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Teenagers – what do they know?

by Nicky Benson, leadership coach and facilitator

 

 

‘The hardest job of a parent is to let your teenager be who they are not who you think they should be’.

Dan Siegel, “The Teenage Brain”

Aside from being a leadership development coach I am a mother of two teenagers and this experience teaches me as much about leadership as my “professional” life. After being triggered by a bright 19 year old who was really questioning what life is all about, dropped university , become vegan, stopped drinking and started to explore alternative communities. I accepted that my worrying wasn’t creating anything positive!

His message to me ‘stop worrying mum and trust I will be fine ‘.

So, I started to get curious and ask more questions of myself. How might I be contributing to my own anxiety? How limiting was I being in my approach and could I put myself in the shoes of a 19 year old growing up in today’s world?

Rising to the challenge of turning worry down and curiosity up I realised how far I had wandered from meeting some of my own spiritual needs. While I was busy giving, earning, helping others get results, I had invested little time to really reflect on what is important to me and who was I being in relation to my son.

Putting myself into the shoes of this curious young man, I realised I had some pretty stubborn beliefs running through my head ,such as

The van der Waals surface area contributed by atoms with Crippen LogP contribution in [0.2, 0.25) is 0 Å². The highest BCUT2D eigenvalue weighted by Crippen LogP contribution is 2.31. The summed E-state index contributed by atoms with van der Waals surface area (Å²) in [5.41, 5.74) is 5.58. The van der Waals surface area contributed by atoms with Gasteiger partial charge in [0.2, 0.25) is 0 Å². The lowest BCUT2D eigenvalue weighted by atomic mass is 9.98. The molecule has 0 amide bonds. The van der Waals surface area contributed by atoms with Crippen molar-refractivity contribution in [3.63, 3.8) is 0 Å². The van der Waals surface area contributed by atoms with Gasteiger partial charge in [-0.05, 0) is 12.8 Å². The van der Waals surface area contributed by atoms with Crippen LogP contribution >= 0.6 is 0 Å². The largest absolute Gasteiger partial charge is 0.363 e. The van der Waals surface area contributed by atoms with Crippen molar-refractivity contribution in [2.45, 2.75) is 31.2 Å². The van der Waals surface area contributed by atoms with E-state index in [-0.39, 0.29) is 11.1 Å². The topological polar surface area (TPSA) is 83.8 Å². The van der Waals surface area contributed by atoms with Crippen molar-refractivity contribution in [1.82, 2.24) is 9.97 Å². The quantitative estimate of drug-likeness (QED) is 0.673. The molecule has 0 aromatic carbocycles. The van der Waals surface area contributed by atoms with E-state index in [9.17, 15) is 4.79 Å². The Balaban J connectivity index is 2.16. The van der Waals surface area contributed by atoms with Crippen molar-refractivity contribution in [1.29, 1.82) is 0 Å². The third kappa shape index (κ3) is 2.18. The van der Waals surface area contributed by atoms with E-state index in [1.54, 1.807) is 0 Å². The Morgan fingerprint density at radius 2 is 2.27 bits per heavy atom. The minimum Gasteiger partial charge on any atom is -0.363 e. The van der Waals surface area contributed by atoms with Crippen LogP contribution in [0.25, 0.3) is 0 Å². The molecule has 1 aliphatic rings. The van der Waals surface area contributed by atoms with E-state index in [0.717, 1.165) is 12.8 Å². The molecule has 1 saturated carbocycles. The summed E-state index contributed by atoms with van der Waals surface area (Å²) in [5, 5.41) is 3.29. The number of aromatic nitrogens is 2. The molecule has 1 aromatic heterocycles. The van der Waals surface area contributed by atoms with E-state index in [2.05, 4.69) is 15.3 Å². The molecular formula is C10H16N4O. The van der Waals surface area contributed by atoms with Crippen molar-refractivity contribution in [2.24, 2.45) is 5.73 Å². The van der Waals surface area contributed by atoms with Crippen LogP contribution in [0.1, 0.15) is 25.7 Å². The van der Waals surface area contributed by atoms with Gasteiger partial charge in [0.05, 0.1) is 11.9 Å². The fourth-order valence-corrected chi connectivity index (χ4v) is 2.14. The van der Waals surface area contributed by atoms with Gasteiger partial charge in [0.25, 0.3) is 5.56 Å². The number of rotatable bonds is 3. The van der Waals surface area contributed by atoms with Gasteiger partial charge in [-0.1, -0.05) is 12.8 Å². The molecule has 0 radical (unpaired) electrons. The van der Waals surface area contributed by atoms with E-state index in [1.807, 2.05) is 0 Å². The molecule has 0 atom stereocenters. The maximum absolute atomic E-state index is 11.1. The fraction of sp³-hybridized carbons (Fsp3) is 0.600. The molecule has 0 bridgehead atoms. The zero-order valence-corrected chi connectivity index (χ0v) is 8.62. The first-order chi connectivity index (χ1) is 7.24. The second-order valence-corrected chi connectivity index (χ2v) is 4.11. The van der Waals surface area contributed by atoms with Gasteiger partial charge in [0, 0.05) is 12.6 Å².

‘If you start something you persevere until completed’

‘University is a privilege’

‘You are a bright lad and are cutting down your options’

I had been trapped by my own belief system and these rigid expectations needed to be surrendered to enable a different level of conversation.

Instead of dismissing, I too got curious, started to read authors whose work he admired and understand what he had been trying to get me to understand. He is currently experiencing living in a gift economy in Northland and I look forward to an ongoing journey of exploration and love to enable this remarkable young man to make the difference he wants to make in the world and for me to continue to be curious not judgemental, open not closed and to embrace his courage to choose a different path, wherever that may take him.

As leaders there are many times when our own beliefs, judgements and expectations stop us in our tracks. ‘Some ones actions or words trigger a rush of stress hormones and our internal chatter takes over. From this place of judgement and needing to be right we close down our brains and miss the opportunity to learn.

Being curious opens us up as parents and leaders to co-create a different future.

nicky

Nicky Benson

Leadership and team coach Nicky Benson has a particular interest  in the risks and rewards of courageous authenticity in leadership and the wider systemic impact it has in workplaces and communities